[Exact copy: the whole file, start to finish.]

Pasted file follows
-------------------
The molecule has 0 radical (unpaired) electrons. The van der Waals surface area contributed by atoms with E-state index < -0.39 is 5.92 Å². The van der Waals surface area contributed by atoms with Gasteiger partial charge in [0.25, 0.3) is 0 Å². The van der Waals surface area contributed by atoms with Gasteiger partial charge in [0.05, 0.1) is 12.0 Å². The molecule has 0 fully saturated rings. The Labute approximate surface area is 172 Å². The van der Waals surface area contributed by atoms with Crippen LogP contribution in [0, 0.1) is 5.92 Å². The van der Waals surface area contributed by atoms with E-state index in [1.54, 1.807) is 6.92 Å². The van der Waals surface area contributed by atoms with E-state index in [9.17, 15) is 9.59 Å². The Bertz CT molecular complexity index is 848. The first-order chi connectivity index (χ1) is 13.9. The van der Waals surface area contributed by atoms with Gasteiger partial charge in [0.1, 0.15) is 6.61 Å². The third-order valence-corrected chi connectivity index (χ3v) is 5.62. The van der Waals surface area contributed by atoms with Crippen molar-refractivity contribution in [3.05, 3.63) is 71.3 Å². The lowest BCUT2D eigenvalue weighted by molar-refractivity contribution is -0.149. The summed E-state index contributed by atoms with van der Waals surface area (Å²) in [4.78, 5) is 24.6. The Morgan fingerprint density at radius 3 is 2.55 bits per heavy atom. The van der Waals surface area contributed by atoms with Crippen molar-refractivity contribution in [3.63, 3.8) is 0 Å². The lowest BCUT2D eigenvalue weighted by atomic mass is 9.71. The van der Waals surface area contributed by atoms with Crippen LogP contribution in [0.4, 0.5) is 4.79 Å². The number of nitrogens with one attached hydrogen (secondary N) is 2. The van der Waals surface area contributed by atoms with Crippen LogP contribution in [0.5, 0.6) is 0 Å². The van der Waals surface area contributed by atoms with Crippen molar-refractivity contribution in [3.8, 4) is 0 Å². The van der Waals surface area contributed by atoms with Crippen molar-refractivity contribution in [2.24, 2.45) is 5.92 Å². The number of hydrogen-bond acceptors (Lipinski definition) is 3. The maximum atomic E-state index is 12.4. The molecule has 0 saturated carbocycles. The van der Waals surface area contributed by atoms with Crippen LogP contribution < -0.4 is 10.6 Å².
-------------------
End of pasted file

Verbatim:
The molecule has 0 radical (unpaired) electrons. The van der Waals surface area contributed by atoms with E-state index < -0.39 is 5.92 Å². The van der Waals surface area contributed by atoms with Gasteiger partial charge in [0.25, 0.3) is 0 Å². The van der Waals surface area contributed by atoms with Gasteiger partial charge in [0.05, 0.1) is 12.0 Å². The molecule has 0 fully saturated rings. The Labute approximate surface area is 172 Å². The van der Waals surface area contributed by atoms with Crippen LogP contribution in [0, 0.1) is 5.92 Å². The van der Waals surface area contributed by atoms with E-state index in [1.54, 1.807) is 6.92 Å². The van der Waals surface area contributed by atoms with E-state index in [9.17, 15) is 9.59 Å². The Bertz CT molecular complexity index is 848. The first-order chi connectivity index (χ1) is 13.9. The van der Waals surface area contributed by atoms with Gasteiger partial charge in [0.1, 0.15) is 6.61 Å². The third-order valence-corrected chi connectivity index (χ3v) is 5.62. The van der Waals surface area contributed by atoms with Crippen molar-refractivity contribution in [3.05, 3.63) is 71.3 Å². The lowest BCUT2D eigenvalue weighted by molar-refractivity contribution is -0.149. The summed E-state index contributed by atoms with van der Waals surface area (Å²) in [4.78, 5) is 24.6. The Morgan fingerprint density at radius 3 is 2.55 bits per heavy atom. The van der Waals surface area contributed by atoms with Crippen molar-refractivity contribution in [3.63, 3.8) is 0 Å². The lowest BCUT2D eigenvalue weighted by atomic mass is 9.71. The van der Waals surface area contributed by atoms with Crippen LogP contribution in [0.4, 0.5) is 4.79 Å². The number of nitrogens with one attached hydrogen (secondary N) is 2. The van der Waals surface area contributed by atoms with Crippen LogP contribution in [0.5, 0.6) is 0 Å². The van der Waals surface area contributed by atoms with Crippen molar-refractivity contribution in [3.8, 4) is 0 Å². The van der Waals surface area contributed by atoms with Crippen molar-refractivity contribution in [2.24, 2.45) is 5.92 Å². The number of hydrogen-bond acceptors (Lipinski definition) is 3. The maximum atomic E-state index is 12.4. The molecule has 0 saturated carbocycles. The van der Waals surface area contributed by atoms with Crippen LogP contribution < -0.4 is 10.6 Å².